|NICE's Carole Longson|
Takeda got a positive recommendation from the U.K.'s cost gatekeeper for its inflammatory bowel disease drug Entyvio, but the National Institute for Health and Care Excellence (NICE) tacked on a condition to its approval.
The cost watchdog gave its thumbs-up to Entyvio to treat moderate to severely active ulcerative colitis as long as Takeda offers the drug at a discount. Entyvio costs £2,050 ($3,022) for a 300-mg vial, but the company agreed to a patient access scheme with the Department of Health to provide the drug to the NHS at a reduced price, NICE said in a statement. Takeda and NICE are staying mum about the size of the discount.
Entyvio represents a "welcome and effective alternative" to other drugs on the market to treat ulcerative colitis, Carole Longson, Director of NICE Centre for Health Technology Evaluation, said in a statement. Some patients cannot tolerate conventional therapy or TNF-alpha inhibitors, and other treatment options such as corticosteroids often come with severe side effects. Entyvio, a 30-minute intravenous infusion, blocks the entry of white blood cells in the gut to help reduce inflammation and symptoms including rectal bleeding and extreme fatigue.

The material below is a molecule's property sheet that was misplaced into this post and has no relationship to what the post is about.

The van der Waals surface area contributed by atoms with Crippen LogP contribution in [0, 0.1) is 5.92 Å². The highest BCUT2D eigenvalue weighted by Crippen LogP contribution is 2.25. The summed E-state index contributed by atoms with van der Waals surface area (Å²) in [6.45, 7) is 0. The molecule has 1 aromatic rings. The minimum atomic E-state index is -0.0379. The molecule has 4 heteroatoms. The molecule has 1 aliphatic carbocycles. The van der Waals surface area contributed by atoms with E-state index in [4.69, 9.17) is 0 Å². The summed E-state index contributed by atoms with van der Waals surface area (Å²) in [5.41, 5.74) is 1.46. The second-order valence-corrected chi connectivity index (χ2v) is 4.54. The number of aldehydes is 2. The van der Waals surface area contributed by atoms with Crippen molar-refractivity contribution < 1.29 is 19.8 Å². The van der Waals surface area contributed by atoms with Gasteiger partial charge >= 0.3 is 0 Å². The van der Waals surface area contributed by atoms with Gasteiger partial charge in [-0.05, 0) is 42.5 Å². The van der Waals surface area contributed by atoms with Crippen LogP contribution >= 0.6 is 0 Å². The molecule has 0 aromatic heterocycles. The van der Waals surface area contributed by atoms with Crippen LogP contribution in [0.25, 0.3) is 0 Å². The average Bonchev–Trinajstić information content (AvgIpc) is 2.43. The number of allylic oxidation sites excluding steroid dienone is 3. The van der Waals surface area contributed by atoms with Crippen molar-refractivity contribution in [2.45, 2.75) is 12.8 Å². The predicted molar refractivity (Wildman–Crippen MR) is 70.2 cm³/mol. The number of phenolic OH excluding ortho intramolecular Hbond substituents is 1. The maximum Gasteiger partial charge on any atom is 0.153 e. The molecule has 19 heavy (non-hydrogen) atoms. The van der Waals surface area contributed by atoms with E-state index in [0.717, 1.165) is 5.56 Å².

NICE in draft guidance said patients taking Entyvio should be reassessed after 12 months and that treatment should only continue if there is "clear evidence of ongoing clinical benefit." The cost gatekeeper expects to publish final guidance for the drug later this year.
A positive recommendation from NICE comes at a transitional moment for Takeda, as it looks to swing its numbers northward and generate growth in light of declining profits. The company last month said it was expecting a nearly 40% fall in net income to about $548 million for the current fiscal year, following a 28% decline for the previous fiscal year after the drugmaker's blockbuster diabetes drug, Actos, lost patent protection.
But Christophe Weber, who takes over the CEO role at Takeda next month, is forging ahead with plans to jumpstart the company's lagging fortunes. Part of the push involves focusing on gastrointestinal meds, an area ripe for growth. Last year, the drugmaker won FDA and EU approval for Entyvio, eyeing a market forecast to hit $1 billion in peak sales by 2020. Takeda is also looking to oncology and emerging markets for expansion, snatching up a portfolio of drugs from Turkey's Neutec for $121 million last month and revealing positive data on ixazomib, its top oncology prospect in line to succeed blockbuster Velcade.
- read the NICE statement
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